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July 12th, 2008, 6:30 pm

 

10. Nour said:

QN,

The article you linked to about Bush and Sarkozy criticizing Syria was written on June 14, about a month ago.

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July 12th, 2008, 6:42 pm

 

11. Qifa Nabki said:

Nour,

Thanks, I didn’t notice that. It was front and center on Google News.

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July 12th, 2008, 6:47 pm

 

12. offended said:

Alex,
Pushing aside Majhool childish remark about the hate syndrome and what’s not. I have a serious question: what can the Saudis do? really… they have their masters in Washington let alone the different current within the royal family. they can do nothing. They’ve got the money alright. But in terms of vital leverage they’ve got so little. Most of their tools and paid agents have gotten bust. I wouldn’t worry about them, not after Nov. 2008 if you know what i mean!

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July 12th, 2008, 6:49 pm

 

13. EHSANI2 said:

QN

Your second link is from June 18th. Three weeks is long enough for things to look upside down in the Middle East.

I do not share the skeptical view of the recent proceedings in Paris.

The Americans have long insisted that Syria needs to establish formal diplomatic relations with Lebanon.

Syria has just hinted that it will deliver just that through establishing the respective Embassies in Beirut and Damascus.

This ought to satisfy the Americans and allow them to claim “victory”. The White House can point to the Majority in Lebanon that it has delivered to them something that they have long sought.

Bashar will use this Embassy-opening gesture to the full extent. As usual, he will extract the maximum price he can for this measure of goodwill.

Bashar also assured the world that Iran “has no nuclear military project” and that “no other” than a “political” solution is possible with that nation.

Unless I am missing something, the so-called good news cycle for Syria seems rather solid and long. Bashar is riding high and seems to be on his way to pull off one of the most remarkable comebacks in geopolitics.

Jumblatt seems to see the writing on the wall rather clearly. This is what he had to say after the Lebanese cabinet was formed yesterday:

“The opposition got what it wanted. We can’t disarm Hezbollah by force. It will happen only if they want to do it”

Hearing the above from one of the closest allies of the U.S., Bashar could not but chuckle as he boarded his plane to Paris hours after Jumblatt’s simple admission.

In addition to Lebanon, Bashar has also now catapulted himself to be a chief negotiator between the west and Iran as he works on “helping” the west judge the purpose of Iran’s nuclear program (personal request by Sarkozy).

This honey-moon period is getting sweeter by the minute from Damascus’s standpoint.

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July 12th, 2008, 7:04 pm

 

14. Alex said:

Majhool said:

That was so funny and twisted…Grow up

Considering that I just asked you to stick to issues… I can only assume that you are asking for it.

You are now in moderation for two weeks.

Don’t worry, any comment you leave that is not targeting other commentators here will still be released, I have no problem with your opinions on issues.

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July 12th, 2008, 7:26 pm

 

15. Alex said:

Offended,

I agree … most likely the Saudis will continue to fail in anything they try to accomplish at the expense of Damascus.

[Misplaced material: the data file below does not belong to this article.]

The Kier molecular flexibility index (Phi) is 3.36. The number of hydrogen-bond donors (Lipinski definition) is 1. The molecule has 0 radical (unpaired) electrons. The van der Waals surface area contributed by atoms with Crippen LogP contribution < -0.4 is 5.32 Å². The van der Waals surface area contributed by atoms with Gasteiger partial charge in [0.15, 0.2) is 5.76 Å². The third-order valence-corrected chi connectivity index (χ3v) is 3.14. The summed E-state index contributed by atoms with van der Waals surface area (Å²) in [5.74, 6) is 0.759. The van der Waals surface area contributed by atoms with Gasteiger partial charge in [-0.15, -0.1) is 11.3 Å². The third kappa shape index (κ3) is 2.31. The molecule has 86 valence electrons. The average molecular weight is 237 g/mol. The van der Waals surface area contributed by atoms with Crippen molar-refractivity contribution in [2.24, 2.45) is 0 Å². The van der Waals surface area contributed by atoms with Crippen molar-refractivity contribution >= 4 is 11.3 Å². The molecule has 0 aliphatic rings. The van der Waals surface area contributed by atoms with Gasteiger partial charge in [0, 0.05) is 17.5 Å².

They’ve been trying on and off since the late 70’s.

I will write more about it this week.

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July 12th, 2008, 7:30 pm

 

16. Naji said:

I think Ehsani meant “catapulted”… and I agree with his reading of the situation.

The remarkable coincidence of today’s meeting and conference in Paris with the two-year anniversary, almost to the hour, of the Israeli/American assault on Lebanon also adds irony to the events and sweetness to the victory…!! Amazing how much things can change in two years…!!

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July 12th, 2008, 7:31 pm

 

17. EHSANI2 said:

Naji,

That is what I meant, thank you. Perhaps Alex can fix!

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July 12th, 2008, 7:34 pm

 

18. Off The Wall said:

Q.N.

Thank you for posting both links. I read both articles, and here I will comment on the second one. The first one requires much more time and thoughts, and perhaps some research to grasp it before making reasonable comment. For now, I agree with some of it but not all. But I fully concur with your description of it as a Good Reading.

With respect to “Bush, French president criticize Iran, Syria” . I would not put too much stock into the French criticism and to the joint release US-France release. I think it is mainly a curtsy release to assuage the fears that France is deviating from Washington line. The language from the joint Franco-Syrian releases is a bit stronger and includes more solid points than the standard “syria can play a constructive role” cracked record we have been hearing from Bush and Rice. Just consider the “normalization of relationship between Syria and Lebanon” issue, Assad has not only agreed to that, he, as indicated in Karim’s AP post is strongly committed to it

“Nicolas Sarkozy had “praised the strong determination of the president of Syria to establish diplomatic relations with Lebanon, after the formation of a government of national unity of Lebanon”

Off course, we have wait and see now that the unity government has been formed with a HA holding the foriegn affairs ministry. Personally I would like to see ambassadors exchange happening today before tomorrow.